Now, back to the incident itself. The first thing to be noted was how forcefully this woman (no doubt caught up in the excitement: to grant her all charity) grabbed him. This is quite relevant, because the pope is known to suffer from sciatica. According to an August 2017 article in Crux:
[T]he 80-year-old pontiff is receiving both massages and injections twice a week in order to reduce pain in his leg. . . .
Pope Francis first revealed that he suffers from sciatica, a nerve condition usually resulting from the herniation of a spinal disk, in 2013, during an in-flight press conference on his return from Rio de Janeiro, Brazil, following a World Youth Day celebration.
In response to a question about his health, Francis said, “The worst thing that happened – excuse me – was an attack of sciatica – really! – that I had the first month, because I was sitting in an armchair to do interviews and it hurt. Sciatica is very painful, very painful! I don’t wish it on anyone!”
Generally speaking, the pain caused by sciatica is confined to one side of the body and is felt in the back and leg, although under some circumstances it may occur on both sides.
This pain from sciatica has even caused Pope Francis to fall on occasion (example: in Poland in July 2016). Interestingly (in relation to our immediate topic), this same article (in The Sun) stated:
Francis has stumbled before, most recently during a trip to Mexico when a crowd member pulled his arm. [my emphasis]
The latter incident appears to be similar to this one. A February 2016 article in The Telegraph (including the ubiquitous video footage) stated:
[T]he pope went over to greet the faithful, at which point two arms reached out to grab him.
The person, who is not seen in the video footage, did not let go, even after the pope lost his balance and fell onto a child in a wheelchair.
After aides and security men stopped the pope from falling to the ground, a flash of anger crossed his face as he stood upright.
Staring at the person, he raised his voice and said twice in Spanish: “Don’t be selfish!”
It’s clearly wrong to pull a pope’s arms so hard that he literally would have fallen down if aides (and a poor child in a wheelchair) hadn’t prevented it. Perhaps that incident didn’t involve pain. But it may have: just as this one very well may have. In an article about sciatica from New Jersey Neck and Back Institute, it was observed:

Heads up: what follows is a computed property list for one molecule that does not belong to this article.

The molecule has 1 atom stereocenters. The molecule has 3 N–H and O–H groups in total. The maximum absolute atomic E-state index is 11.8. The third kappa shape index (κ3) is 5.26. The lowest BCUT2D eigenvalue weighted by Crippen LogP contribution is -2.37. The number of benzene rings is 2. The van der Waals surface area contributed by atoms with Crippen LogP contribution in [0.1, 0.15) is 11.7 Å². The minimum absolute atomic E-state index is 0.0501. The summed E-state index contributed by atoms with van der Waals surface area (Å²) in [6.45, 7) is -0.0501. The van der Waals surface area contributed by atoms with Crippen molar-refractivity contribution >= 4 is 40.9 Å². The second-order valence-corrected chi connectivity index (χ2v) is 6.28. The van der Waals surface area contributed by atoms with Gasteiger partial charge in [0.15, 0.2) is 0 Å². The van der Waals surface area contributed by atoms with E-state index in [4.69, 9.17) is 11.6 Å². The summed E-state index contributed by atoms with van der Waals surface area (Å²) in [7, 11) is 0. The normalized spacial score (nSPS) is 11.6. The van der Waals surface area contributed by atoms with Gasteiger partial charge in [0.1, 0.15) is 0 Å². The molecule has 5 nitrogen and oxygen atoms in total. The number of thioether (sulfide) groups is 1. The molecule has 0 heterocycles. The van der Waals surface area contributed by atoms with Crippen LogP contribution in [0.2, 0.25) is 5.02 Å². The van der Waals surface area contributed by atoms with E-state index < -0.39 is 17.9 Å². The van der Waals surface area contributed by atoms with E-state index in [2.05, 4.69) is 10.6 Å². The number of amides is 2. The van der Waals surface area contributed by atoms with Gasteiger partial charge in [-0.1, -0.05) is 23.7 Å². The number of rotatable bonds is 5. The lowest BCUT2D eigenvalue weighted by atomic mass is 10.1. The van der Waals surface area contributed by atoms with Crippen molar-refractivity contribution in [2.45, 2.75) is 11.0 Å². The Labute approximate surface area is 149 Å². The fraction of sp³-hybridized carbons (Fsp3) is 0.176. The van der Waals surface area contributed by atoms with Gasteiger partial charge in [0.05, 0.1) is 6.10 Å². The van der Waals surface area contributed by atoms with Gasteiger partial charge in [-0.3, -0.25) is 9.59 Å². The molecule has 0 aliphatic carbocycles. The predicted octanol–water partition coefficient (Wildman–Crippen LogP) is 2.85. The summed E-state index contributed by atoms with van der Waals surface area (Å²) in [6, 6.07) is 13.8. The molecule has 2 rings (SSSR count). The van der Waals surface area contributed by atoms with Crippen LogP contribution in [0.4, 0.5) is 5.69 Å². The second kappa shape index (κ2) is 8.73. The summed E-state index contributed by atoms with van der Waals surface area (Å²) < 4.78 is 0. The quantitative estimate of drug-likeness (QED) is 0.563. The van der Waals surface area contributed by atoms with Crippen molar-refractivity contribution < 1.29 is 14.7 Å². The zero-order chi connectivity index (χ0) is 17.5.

Sciatica is a term used to describe pain that begins in the lower back and radiates downward to the buttocks and through the leg, sometimes even reaching the foot. The pain is the result of compression of the sciatic nerve.
Generally affecting only one side of the body, the pain can range from a mild ache to excruciating sharp-shooting pain. Sciatic pain can sometimes feel like an electric jolt down your back and leg. It may even feel worse with sudden jerking movements, such as sneezing or coughing. [my emphasis]
I think we can put two and two together: the sudden grabbing of his arm caused him to be temporarily off-balance, which quite likely brought about quick severe pain from sciatica: the direct evidence of that being his grimace (the usual reaction to a flash of pain), and then (like most of us human beings have done 500 times) he lost his temper and slapped the woman’s hand.
Is any of us immune from an instant less-than-ideal reaction to terrible pain brought on by the actions of a human being or an inanimate object (like the quintessential bumping one’s head or smashing a finger with a hammer)?
The woman made her “move” after the pope turned to walk away. The inappropriateness of this is shocking and staggering. As an analogy from my own experience: back when Reagan was President (that’s back in the 80s, for you youngsters), his VP, George H. W. Bush took part in a 4th of July parade here in metro Detroit. He was one person away from me when he decided to cross to the other side of the street.
Now, would I or should I have grabbed his arm so that I could shake his hand? It would be unthinkable (it would have never even crossed my mind in any conceivable universe): all the more so with the pope: especially at his age.
It’s the same with regard to the protocol for meeting the Queen [or King] of England. A July 2017 BBC News article, “Regal rules: The dos and don’ts for meeting the Queen” explains: “Don’t . . . Touch Her Majesty. Only shake her hand if she offers it.”